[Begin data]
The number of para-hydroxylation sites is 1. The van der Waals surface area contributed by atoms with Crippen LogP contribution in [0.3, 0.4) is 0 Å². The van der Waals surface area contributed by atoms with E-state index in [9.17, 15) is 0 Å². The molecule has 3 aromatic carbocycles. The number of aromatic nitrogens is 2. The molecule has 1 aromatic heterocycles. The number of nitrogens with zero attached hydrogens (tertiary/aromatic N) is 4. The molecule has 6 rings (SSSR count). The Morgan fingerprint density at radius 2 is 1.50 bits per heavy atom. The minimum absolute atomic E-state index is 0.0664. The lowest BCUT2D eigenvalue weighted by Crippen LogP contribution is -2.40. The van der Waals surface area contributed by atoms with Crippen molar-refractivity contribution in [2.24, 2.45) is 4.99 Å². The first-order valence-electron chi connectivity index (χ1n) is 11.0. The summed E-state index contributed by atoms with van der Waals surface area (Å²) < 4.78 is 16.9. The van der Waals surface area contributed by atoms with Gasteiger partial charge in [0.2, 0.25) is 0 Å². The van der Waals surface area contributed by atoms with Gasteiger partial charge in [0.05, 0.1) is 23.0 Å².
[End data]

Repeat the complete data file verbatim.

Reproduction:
The number of para-hydroxylation sites is 1. The van der Waals surface area contributed by atoms with Crippen LogP contribution in [0.3, 0.4) is 0 Å². The van der Waals surface area contributed by atoms with E-state index in [9.17, 15) is 0 Å². The molecule has 3 aromatic carbocycles. The number of aromatic nitrogens is 2. The molecule has 1 aromatic heterocycles. The number of nitrogens with zero attached hydrogens (tertiary/aromatic N) is 4. The molecule has 6 rings (SSSR count). The Morgan fingerprint density at radius 2 is 1.50 bits per heavy atom. The minimum absolute atomic E-state index is 0.0664. The lowest BCUT2D eigenvalue weighted by Crippen LogP contribution is -2.40. The van der Waals surface area contributed by atoms with Crippen molar-refractivity contribution in [2.24, 2.45) is 4.99 Å². The first-order valence-electron chi connectivity index (χ1n) is 11.0. The summed E-state index contributed by atoms with van der Waals surface area (Å²) < 4.78 is 16.9. The van der Waals surface area contributed by atoms with Gasteiger partial charge in [0.2, 0.25) is 0 Å². The van der Waals surface area contributed by atoms with Gasteiger partial charge in [0.05, 0.1) is 23.0 Å².